Microsoft: We disabled third-party anti-virus software in Windows 10 Creators Update to keep users safe

Shocked

Two weeks ago, Kaspersky Labs filed antitrust complaints against Microsoft in Europe, alleging that the software giant disabled third-party antivirus software in Windows 10 in order to benefit Windows Defender.

In a long blog post today, Rob Lefferts, director of program management for Windows enterprise and security, admits (without mentioning Kaspersky specifically) that Microsoft "temporarily" disabled some parts of AV software it considered incompatible with Windows 10 Creators Update.

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Lefferts explains that "because AV software can be deeply entwined within the operating system, we doubled down on our efforts to help AV vendors be compatible with the latest updates" and by the time Windows 10 Creators Update launched, "roughly 95 percent of Windows 10 PCs had an antivirus application installed that was already compatible with Windows 10 Creators Update."

But what about the 5 percent that weren’t compatible in Microsoft’s eyes? Lefferts says:

For the small number of applications that still needed updating, we built a feature just for AV apps that would prompt the customer to install a new version of their AV app right after the update completed. To do this, we first temporarily disabled some parts of the AV software when the update began. We did this work in partnership with the AV partner to specify which versions of their software are compatible and where to direct customers after updating.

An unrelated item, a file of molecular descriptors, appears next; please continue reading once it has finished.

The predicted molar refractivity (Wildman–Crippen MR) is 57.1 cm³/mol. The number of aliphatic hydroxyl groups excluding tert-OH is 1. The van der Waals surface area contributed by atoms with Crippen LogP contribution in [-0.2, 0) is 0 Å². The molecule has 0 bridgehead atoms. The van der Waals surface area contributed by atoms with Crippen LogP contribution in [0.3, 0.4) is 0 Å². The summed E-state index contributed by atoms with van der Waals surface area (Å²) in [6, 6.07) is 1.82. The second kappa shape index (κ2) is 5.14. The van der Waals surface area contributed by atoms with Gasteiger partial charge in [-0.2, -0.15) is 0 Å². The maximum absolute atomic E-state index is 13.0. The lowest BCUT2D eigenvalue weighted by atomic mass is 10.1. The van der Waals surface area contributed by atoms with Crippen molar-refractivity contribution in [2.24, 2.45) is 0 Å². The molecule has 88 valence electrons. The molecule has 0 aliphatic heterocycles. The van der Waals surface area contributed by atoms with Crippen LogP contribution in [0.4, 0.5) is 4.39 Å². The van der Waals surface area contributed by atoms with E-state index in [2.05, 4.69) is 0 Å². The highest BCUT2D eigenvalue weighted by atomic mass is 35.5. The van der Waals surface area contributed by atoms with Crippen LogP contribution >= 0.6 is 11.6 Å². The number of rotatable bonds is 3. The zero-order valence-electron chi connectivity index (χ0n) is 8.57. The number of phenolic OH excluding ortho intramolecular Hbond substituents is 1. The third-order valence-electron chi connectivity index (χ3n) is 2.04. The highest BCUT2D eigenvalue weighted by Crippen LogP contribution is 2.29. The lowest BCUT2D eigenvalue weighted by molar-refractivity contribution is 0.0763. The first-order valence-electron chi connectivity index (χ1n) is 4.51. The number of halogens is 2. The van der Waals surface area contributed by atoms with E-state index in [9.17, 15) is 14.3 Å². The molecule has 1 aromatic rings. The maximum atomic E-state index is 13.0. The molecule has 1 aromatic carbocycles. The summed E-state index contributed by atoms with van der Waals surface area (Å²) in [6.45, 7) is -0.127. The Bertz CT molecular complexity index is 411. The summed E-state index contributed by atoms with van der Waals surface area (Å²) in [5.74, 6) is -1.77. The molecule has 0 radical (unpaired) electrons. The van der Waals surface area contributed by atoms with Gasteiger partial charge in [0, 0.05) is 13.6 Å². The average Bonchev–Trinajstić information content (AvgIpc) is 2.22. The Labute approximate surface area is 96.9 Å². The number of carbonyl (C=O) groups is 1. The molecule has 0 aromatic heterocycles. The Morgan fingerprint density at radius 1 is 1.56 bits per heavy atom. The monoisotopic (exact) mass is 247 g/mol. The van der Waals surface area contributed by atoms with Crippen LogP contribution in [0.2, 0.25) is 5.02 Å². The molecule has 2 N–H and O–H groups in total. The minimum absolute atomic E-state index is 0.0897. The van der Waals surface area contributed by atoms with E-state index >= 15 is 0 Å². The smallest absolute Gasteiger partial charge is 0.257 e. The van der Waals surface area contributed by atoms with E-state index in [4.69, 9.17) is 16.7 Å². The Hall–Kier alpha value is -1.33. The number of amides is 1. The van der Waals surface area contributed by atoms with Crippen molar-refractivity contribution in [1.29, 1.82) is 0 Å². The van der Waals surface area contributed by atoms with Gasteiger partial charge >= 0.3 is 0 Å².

As for Kaspersky’s claim that Microsoft favors Windows Defender, Lefferts stresses that while the software giant believes in "always on" customer protection, it has designed its own security software to only kick in when "an AV subscription expires, and the AV application decides to stop providing protection to the customer." Although having admitted that it did temporarily disable some third-party AV software for compatibility reasons -- which would have resulted in Windows Defender stepping in -- that’s clearly not entirely true.

What's your view? Was Microsoft right to disable antivirus software that was viewed to be incompatible with Windows 10 Creators Update?

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